Students to attend class Saturday

By Vicki Hyatt | Jan 24, 2014
Photo by: Beth Thrift Snow blanketed many parts of Haywood County this week, including this northern Crabtree area.

Students in the Haywood County Public School System will be attending their first Saturday classes of 2014 tomorrow — weather permitting.

Associate Superintendent Bill Nolte said four days have been missed this school year because of snowy and icy roads. But the winter is young, with more projected storms ahead, so the school board policy on Saturday classes is being followed.

Classes will begin at 8 a.m. and be dismissed at noon, and lunch will be served. Buses will start the day on a normal schedule.

Given the legislative restrictions on when classes can start, Nolte said school districts where snow and ice can create problems have limited choices — do away with spring break, extend the school year farther into June or schedule some Saturday classes.

“We’re only doing this because the community has made it clear they don’t want the school to go late into June, and they don’t want to give up spring break,” Nolte said. “Part of our concern is we still have not had a traditional winter snow with a gulf low. What’s been unusual about this year is the very, very cold temperatures with pipes breaking and buses not starting.”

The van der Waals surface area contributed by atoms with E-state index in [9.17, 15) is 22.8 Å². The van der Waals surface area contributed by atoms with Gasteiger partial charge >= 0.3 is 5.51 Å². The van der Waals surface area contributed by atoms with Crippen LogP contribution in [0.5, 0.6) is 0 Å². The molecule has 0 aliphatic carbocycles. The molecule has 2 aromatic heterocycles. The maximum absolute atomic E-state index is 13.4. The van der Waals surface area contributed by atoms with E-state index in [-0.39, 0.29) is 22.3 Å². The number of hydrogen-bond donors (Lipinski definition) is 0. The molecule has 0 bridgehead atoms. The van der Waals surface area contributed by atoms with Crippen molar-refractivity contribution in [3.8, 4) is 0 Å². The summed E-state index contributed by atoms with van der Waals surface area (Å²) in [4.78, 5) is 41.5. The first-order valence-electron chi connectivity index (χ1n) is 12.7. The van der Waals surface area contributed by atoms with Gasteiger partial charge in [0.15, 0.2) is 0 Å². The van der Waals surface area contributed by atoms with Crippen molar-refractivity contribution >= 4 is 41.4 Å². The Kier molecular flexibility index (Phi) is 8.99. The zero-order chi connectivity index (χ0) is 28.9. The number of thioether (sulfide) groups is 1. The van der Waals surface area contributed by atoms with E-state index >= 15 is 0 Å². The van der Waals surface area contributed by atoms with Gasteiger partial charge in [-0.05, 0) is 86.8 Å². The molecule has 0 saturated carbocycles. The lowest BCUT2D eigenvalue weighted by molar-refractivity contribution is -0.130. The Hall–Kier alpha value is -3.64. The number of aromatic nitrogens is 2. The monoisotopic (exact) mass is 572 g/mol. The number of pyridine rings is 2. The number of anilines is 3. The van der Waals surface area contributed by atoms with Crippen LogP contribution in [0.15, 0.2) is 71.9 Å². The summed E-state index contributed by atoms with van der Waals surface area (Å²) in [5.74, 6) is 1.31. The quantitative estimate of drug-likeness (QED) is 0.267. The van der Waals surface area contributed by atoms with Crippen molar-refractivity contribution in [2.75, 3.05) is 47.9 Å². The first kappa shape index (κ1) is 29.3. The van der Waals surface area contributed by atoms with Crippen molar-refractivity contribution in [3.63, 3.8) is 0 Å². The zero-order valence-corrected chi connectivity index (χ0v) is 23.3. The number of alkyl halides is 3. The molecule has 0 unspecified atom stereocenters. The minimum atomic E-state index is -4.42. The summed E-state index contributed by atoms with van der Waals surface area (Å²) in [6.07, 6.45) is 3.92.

Part of the challenge in making a school schedule work involves not only the unknowns of weather, but the requirements concerning the number of school days, specific testing periods and a host of other rules that are frustrating for not only school administrators, but parents, teachers and the community.

In addition, many school employees have a 10-month contract, which restricts the school district’s ability to extend the school year too far into June.

Having to use a portion of the available work days for snow days puts Haywood at a disadvantage because other school districts are using those days for training teachers on new curriculum, new assessment measures or other requirements, Nolte said.

“We have way too many laws on when school starts, ends, how many days used for testing,” Nolte said. “It makes you really appreciate some of the flexibility that public charters have.”

As of Friday, the school district only has three days left that can be used for weather-related closures, which is what prompted the Saturday class option.

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